Lawyers for the executor overseeing the estate of the late billionaire Kirk Kerkorian filed court papers seeking permission to distribute $500 million of the estate’s remaining $1.6 billion in assets to charities to be picked by a three-member committee.
Los Angeles Superior Court Judge Maria Stratton, who is scheduled to consider Kerkorian estate executor Anthony Mandekic’s petition on Oct. 4, previously gave approval to the committee to give $200 million to charities of their choosing.
Kerkorian’s will specified that his estate be fully distributed within three years of his death. He was 98 when he died on June 15, 2015, in Beverly Hills.
“The delay and distraction from his testamentary desire and intent is due, primarily, to the efforts of certain individuals to try to extort as much money from the estate as possible…,” Mandekic’s lawyers state in their court papers filed Wednesday.
The lawyers were referring to claims by Kerkorian’s widow, Una Davis, to one-third of the estate — about $600 million, based on its $1.8 billion value at the businessman’s death — and $20 million by a second woman, Vanessa Sandin.
Kerkorian and Davis were married for 57 days before he asked her to leave his home, according to Mandekic’s lawyers’ court papers. Sandin maintains in a civil suit that Kerkorian befriended her before his death and promised her $20 million.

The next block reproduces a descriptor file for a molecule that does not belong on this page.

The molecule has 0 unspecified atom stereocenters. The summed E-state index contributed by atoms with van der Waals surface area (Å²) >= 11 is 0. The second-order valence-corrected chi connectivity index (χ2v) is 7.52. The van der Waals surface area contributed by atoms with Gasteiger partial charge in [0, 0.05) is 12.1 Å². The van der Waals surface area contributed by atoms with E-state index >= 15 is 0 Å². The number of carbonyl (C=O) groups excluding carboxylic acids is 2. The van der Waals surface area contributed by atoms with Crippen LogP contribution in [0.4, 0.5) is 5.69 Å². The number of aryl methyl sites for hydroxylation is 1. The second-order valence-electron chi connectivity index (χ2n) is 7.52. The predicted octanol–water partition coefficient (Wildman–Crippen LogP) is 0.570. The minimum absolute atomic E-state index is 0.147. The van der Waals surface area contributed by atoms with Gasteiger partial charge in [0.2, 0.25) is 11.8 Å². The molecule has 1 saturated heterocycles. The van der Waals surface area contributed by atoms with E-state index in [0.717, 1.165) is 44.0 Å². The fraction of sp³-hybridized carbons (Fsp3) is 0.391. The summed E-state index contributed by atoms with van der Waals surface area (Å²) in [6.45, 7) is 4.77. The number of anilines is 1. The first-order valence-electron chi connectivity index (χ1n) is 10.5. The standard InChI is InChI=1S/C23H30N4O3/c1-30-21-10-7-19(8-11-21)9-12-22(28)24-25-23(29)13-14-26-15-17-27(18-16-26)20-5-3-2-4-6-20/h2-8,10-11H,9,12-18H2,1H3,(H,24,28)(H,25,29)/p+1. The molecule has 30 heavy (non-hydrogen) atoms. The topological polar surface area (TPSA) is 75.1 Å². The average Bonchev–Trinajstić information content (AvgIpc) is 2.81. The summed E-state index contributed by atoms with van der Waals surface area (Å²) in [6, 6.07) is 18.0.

Mandekic’s lawyers say Sandin signed an acknowledgement and agreement in June 2014 that she was only entitled to gifts from Kerkorian if the bequest was in writing, but that no such document exists.
The Mandekic lawyers further state in their court papers that Davis gave up any right to assets from the estate before she and Kerkorian married.
In the unlikely event that the Davis and Sandin claims are found to be valid, there would still be about $1 billion left in the estate, more than enough for the $500 million charity distribution, according to Mandekic’s attorneys.
Davis says she was pressured by those close to Kerkorian into signing a waiver to any interest she had before the two wed in 2014. Kerkorian had been married three times previously.
Stratton previously put a stay on litigation related to Davis’ petition while she appeals the judge’s March ruling allowing Mandekic to oppose her petition. Davis maintains she is an “omitted spouse” who is entitled to the same amount of money she would have received had Kerkorian died without a will.
Documents filed by Kerkorian’s attorneys when his estate was opened included a copy of his will, dated July 2013. Kerkorian designated that $15 million be given to Patricia Mary Christensen, the wife of his longtime attorney Terry Christensen, and $7 million to Mandekic, who also served as secretary-treasurer of Kerkorian’s Beverly Hills-based Tracinda Corp. Kerkorian left another $6 million to one of his lawyers, Patricia Glaser.
Glaser, Mandekic and UCLA physician Eric Esrailian are the three members of the Kerkorian charity committee who chose the beneficiaries of the first $200 million and will do the same if they get court approval for the next $500 million.
Kerkorian developed key properties on the Las Vegas Strip, including the MGM and MGM Grand. He also invested in and operated businesses in a number of industries, including airlines, automakers, Chrysler Corp., General Motors and film studios. He purchased MGM Studios three times, bought United Artists and tried to acquire Columbia Pictures.
–City News Service
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